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Is online gaming antisocial?

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Game On has posted an interesting theory suggesting that developers are intentionally focusing on single-player, single-console campaigns, while pushing multiplayer gaming into the online arena, in turn, forcing gamers to become antisocial. No more split-screen parties and high fives. But is online gaming really antisocial?

Game On argues that the online experience lacks "the jokes, the stories about our day at work, the break for dinner and the beloved pizza and beer". We would argue that while we might not share these experiences in the same physical space, online (usually in in-game lobbies) we do share these types of moments.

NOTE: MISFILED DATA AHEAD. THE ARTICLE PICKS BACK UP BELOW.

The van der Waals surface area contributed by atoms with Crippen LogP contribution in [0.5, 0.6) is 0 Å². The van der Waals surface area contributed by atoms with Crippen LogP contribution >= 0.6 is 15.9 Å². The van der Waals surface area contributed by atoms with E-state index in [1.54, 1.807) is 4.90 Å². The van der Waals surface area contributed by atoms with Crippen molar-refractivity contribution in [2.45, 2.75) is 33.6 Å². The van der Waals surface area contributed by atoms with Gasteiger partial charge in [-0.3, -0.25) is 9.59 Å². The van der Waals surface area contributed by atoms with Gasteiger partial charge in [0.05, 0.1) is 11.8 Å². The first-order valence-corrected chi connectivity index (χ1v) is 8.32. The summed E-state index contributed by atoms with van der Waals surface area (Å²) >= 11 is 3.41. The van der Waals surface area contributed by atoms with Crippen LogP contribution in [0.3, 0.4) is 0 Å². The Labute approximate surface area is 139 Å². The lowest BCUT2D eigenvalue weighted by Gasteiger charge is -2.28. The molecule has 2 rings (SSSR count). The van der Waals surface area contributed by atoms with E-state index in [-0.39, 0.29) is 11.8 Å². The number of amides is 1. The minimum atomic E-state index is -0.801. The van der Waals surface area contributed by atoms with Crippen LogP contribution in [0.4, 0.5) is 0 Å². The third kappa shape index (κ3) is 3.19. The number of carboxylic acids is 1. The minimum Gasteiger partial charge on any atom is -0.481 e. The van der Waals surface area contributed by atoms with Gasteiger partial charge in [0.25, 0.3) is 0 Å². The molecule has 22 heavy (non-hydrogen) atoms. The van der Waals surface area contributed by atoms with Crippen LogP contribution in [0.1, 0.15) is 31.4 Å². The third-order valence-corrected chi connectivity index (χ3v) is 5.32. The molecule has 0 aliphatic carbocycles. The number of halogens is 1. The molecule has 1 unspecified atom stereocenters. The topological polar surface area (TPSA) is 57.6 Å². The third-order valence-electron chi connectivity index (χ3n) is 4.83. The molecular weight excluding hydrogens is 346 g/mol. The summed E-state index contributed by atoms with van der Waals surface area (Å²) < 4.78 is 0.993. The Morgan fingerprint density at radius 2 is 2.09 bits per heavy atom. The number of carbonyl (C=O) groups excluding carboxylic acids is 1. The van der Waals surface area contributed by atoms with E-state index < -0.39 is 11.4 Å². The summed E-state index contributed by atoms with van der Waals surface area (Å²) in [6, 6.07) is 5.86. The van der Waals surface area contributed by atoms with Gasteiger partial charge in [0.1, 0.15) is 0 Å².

Arcade culture is dead (at least, in the US). Console gaming is in. And as we grow up, move away from home, take on full-time jobs, and raise families, we have fewer opportunities to meet with friends in a physical space and game. Online gaming is a great substitution, allowing me, for example, to play and socialize (virtually) with my childhood friend now living 3,000 miles away. The concept of virtual socialization is so new to the human experience that we are having a difficult time understanding its contribution to fulfilling the desire for togetherness. But, given the success of formats like Xbox Live, it's obvious that gamers are responding positively to virtual socialization.

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